Not so fast. “I am proud to work in a state that passed parity legislation for behavioral health a number of years ago,” said Medica executive Glenn Andis at the hearing. “The good news is that from many aspects it has worked quite well. Despite fears of increased costs, I believe it has not resulted in higher total health-care costs while increasing access to services and improving health-care outcomes.”
Former U.S. Rep. Jim Ramstad, co-author of the House parity bill and continuing mental health and addiction advocate:
Ramstad is both a diplomat and a political realist. And consequently he’s more appreciative than sentimental about the political twists and turns that transformed his vision for parity into reality. One powerful moment was when Democratic Sen. Ted Kennedy reached across the aisle to let Ramstad know that he was in – that he wanted to carry forward Paul Wellstone’s legacy. Their bills were quite different, but their goals were shared. It was a start.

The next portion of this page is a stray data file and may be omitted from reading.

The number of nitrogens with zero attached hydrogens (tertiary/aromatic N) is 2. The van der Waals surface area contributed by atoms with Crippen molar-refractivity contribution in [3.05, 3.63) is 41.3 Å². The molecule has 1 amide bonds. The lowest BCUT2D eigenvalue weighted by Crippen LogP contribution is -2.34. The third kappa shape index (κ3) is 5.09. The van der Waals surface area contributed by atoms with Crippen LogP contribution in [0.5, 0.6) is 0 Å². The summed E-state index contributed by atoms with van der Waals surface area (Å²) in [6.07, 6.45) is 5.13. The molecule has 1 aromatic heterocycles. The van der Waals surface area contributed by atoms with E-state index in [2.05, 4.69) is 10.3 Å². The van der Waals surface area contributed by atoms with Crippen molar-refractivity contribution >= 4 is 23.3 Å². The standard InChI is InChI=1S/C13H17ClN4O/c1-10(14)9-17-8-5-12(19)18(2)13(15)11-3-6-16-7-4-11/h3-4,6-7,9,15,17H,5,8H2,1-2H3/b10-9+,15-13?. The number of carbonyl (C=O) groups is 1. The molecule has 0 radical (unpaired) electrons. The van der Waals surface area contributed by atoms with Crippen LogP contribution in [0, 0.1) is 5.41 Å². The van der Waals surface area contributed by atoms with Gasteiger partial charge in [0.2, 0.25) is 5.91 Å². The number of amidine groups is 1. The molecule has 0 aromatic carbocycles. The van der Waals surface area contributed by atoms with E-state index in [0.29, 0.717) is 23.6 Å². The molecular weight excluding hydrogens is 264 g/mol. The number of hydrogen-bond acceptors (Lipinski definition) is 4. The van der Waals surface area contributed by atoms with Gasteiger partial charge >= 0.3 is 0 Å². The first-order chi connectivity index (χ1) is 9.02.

Another moment was when the bill at last came up for a vote in the “extra innings” of the 2008 session.
“I’ll never forget the collective look in the press gallery,” Ramstad said, “when [Senate Majority] Leader Harry Reid called up the $700 billion financial bailout bill as an amendment to the parity bill. That was a moment to remember.”
Ramstad can’t count the number of times he poked at Reid to bring up parity for a vote in the Senate. In turn, Reid would tell him, “If you keep coming, I won’t. If you quit coming, I will.” One thing you will never hear in Ramstad’s recounting of the parity battle is anything bordering on self-congratulations. “It was an incredible team effort,” he says.